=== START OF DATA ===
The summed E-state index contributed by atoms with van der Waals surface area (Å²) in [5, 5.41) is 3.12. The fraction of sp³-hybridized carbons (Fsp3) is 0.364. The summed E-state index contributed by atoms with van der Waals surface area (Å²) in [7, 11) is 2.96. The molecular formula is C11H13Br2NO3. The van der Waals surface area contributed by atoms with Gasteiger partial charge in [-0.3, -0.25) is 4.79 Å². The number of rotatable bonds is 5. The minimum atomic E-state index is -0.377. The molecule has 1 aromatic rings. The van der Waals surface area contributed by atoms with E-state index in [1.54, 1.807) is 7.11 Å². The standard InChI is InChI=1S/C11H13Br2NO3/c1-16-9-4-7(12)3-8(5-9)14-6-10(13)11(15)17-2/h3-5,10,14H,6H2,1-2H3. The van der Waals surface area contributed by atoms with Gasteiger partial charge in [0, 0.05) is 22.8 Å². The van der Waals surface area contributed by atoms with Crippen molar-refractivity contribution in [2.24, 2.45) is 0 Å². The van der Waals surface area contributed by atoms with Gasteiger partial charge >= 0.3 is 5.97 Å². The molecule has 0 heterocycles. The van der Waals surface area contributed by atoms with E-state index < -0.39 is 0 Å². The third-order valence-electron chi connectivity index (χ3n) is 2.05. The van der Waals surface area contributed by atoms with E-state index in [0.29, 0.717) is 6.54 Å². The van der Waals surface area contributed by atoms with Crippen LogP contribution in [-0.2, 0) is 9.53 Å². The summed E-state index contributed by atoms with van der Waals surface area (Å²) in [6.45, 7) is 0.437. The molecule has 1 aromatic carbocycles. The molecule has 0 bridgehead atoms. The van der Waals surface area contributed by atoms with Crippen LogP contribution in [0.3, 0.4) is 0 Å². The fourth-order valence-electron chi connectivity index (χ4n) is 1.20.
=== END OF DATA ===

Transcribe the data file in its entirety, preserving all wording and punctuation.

The summed E-state index contributed by atoms with van der Waals surface area (Å²) in [5, 5.41) is 3.12. The fraction of sp³-hybridized carbons (Fsp3) is 0.364. The summed E-state index contributed by atoms with van der Waals surface area (Å²) in [7, 11) is 2.96. The molecular formula is C11H13Br2NO3. The van der Waals surface area contributed by atoms with Gasteiger partial charge in [-0.3, -0.25) is 4.79 Å². The number of rotatable bonds is 5. The minimum atomic E-state index is -0.377. The molecule has 1 aromatic rings. The van der Waals surface area contributed by atoms with E-state index in [1.54, 1.807) is 7.11 Å². The standard InChI is InChI=1S/C11H13Br2NO3/c1-16-9-4-7(12)3-8(5-9)14-6-10(13)11(15)17-2/h3-5,10,14H,6H2,1-2H3. The van der Waals surface area contributed by atoms with Gasteiger partial charge in [0, 0.05) is 22.8 Å². The van der Waals surface area contributed by atoms with Crippen molar-refractivity contribution in [2.24, 2.45) is 0 Å². The van der Waals surface area contributed by atoms with Gasteiger partial charge >= 0.3 is 5.97 Å². The molecule has 0 heterocycles. The van der Waals surface area contributed by atoms with E-state index < -0.39 is 0 Å². The third-order valence-electron chi connectivity index (χ3n) is 2.05. The van der Waals surface area contributed by atoms with E-state index in [0.29, 0.717) is 6.54 Å². The van der Waals surface area contributed by atoms with Crippen LogP contribution in [-0.2, 0) is 9.53 Å². The summed E-state index contributed by atoms with van der Waals surface area (Å²) in [6.45, 7) is 0.437. The molecule has 1 aromatic carbocycles. The molecule has 0 bridgehead atoms. The van der Waals surface area contributed by atoms with Crippen LogP contribution in [0.3, 0.4) is 0 Å². The fourth-order valence-electron chi connectivity index (χ4n) is 1.20.